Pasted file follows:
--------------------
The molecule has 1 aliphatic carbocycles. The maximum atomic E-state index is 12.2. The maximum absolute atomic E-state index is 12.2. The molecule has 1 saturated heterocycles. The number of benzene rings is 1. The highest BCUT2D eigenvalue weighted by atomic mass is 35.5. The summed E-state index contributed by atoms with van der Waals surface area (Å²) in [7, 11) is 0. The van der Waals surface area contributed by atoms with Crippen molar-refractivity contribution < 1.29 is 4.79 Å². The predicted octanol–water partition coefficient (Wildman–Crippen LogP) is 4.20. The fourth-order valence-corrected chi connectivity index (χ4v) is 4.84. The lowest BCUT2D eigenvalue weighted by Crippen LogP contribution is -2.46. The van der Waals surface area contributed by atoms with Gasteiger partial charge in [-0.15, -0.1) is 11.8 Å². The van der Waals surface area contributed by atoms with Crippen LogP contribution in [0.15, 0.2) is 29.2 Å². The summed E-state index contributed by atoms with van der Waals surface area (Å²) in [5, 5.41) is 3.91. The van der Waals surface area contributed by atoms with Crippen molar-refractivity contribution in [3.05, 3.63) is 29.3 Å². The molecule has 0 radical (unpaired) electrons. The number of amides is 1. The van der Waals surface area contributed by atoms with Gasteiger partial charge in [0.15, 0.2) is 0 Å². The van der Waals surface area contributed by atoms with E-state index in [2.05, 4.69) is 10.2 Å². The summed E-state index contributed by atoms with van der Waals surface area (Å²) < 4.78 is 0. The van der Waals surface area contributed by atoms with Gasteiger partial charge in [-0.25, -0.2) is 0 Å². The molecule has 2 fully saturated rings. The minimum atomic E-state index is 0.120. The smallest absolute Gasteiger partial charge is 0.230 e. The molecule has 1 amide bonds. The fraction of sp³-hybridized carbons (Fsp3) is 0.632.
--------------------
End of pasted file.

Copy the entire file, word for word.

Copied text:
The molecule has 1 aliphatic carbocycles. The maximum atomic E-state index is 12.2. The maximum absolute atomic E-state index is 12.2. The molecule has 1 saturated heterocycles. The number of benzene rings is 1. The highest BCUT2D eigenvalue weighted by atomic mass is 35.5. The summed E-state index contributed by atoms with van der Waals surface area (Å²) in [7, 11) is 0. The van der Waals surface area contributed by atoms with Crippen molar-refractivity contribution < 1.29 is 4.79 Å². The predicted octanol–water partition coefficient (Wildman–Crippen LogP) is 4.20. The fourth-order valence-corrected chi connectivity index (χ4v) is 4.84. The lowest BCUT2D eigenvalue weighted by Crippen LogP contribution is -2.46. The van der Waals surface area contributed by atoms with Gasteiger partial charge in [-0.15, -0.1) is 11.8 Å². The van der Waals surface area contributed by atoms with Crippen LogP contribution in [0.15, 0.2) is 29.2 Å². The summed E-state index contributed by atoms with van der Waals surface area (Å²) in [5, 5.41) is 3.91. The van der Waals surface area contributed by atoms with Crippen molar-refractivity contribution in [3.05, 3.63) is 29.3 Å². The molecule has 0 radical (unpaired) electrons. The number of amides is 1. The van der Waals surface area contributed by atoms with Gasteiger partial charge in [0.15, 0.2) is 0 Å². The van der Waals surface area contributed by atoms with E-state index in [2.05, 4.69) is 10.2 Å². The summed E-state index contributed by atoms with van der Waals surface area (Å²) < 4.78 is 0. The van der Waals surface area contributed by atoms with Gasteiger partial charge in [-0.25, -0.2) is 0 Å². The molecule has 2 fully saturated rings. The minimum atomic E-state index is 0.120. The smallest absolute Gasteiger partial charge is 0.230 e. The molecule has 1 amide bonds. The fraction of sp³-hybridized carbons (Fsp3) is 0.632.